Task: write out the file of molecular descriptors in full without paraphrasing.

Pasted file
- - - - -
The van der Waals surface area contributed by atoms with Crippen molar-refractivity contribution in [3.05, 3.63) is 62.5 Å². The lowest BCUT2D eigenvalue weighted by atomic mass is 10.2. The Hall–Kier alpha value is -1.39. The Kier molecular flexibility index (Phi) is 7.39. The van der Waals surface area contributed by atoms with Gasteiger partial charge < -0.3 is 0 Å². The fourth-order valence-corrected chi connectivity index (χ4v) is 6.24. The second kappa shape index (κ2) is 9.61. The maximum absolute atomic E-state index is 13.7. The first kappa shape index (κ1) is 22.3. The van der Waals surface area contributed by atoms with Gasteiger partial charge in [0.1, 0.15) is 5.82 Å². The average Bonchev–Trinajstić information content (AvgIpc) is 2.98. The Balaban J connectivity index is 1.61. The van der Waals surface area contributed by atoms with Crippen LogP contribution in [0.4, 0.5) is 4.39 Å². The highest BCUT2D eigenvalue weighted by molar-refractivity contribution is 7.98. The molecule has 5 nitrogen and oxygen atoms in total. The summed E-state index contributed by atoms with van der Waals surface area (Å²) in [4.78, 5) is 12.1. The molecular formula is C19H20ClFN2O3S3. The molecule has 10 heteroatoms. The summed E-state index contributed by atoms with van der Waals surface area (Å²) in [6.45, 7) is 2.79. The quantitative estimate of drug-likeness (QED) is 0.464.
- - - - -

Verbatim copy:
The van der Waals surface area contributed by atoms with Crippen molar-refractivity contribution in [3.05, 3.63) is 62.5 Å². The lowest BCUT2D eigenvalue weighted by atomic mass is 10.2. The Hall–Kier alpha value is -1.39. The Kier molecular flexibility index (Phi) is 7.39. The van der Waals surface area contributed by atoms with Gasteiger partial charge < -0.3 is 0 Å². The fourth-order valence-corrected chi connectivity index (χ4v) is 6.24. The second kappa shape index (κ2) is 9.61. The maximum absolute atomic E-state index is 13.7. The first kappa shape index (κ1) is 22.3. The van der Waals surface area contributed by atoms with Gasteiger partial charge in [0.1, 0.15) is 5.82 Å². The average Bonchev–Trinajstić information content (AvgIpc) is 2.98. The Balaban J connectivity index is 1.61. The van der Waals surface area contributed by atoms with Crippen LogP contribution in [0.4, 0.5) is 4.39 Å². The highest BCUT2D eigenvalue weighted by molar-refractivity contribution is 7.98. The molecule has 5 nitrogen and oxygen atoms in total. The summed E-state index contributed by atoms with van der Waals surface area (Å²) in [4.78, 5) is 12.1. The molecular formula is C19H20ClFN2O3S3. The molecule has 10 heteroatoms. The summed E-state index contributed by atoms with van der Waals surface area (Å²) in [6.45, 7) is 2.79. The quantitative estimate of drug-likeness (QED) is 0.464.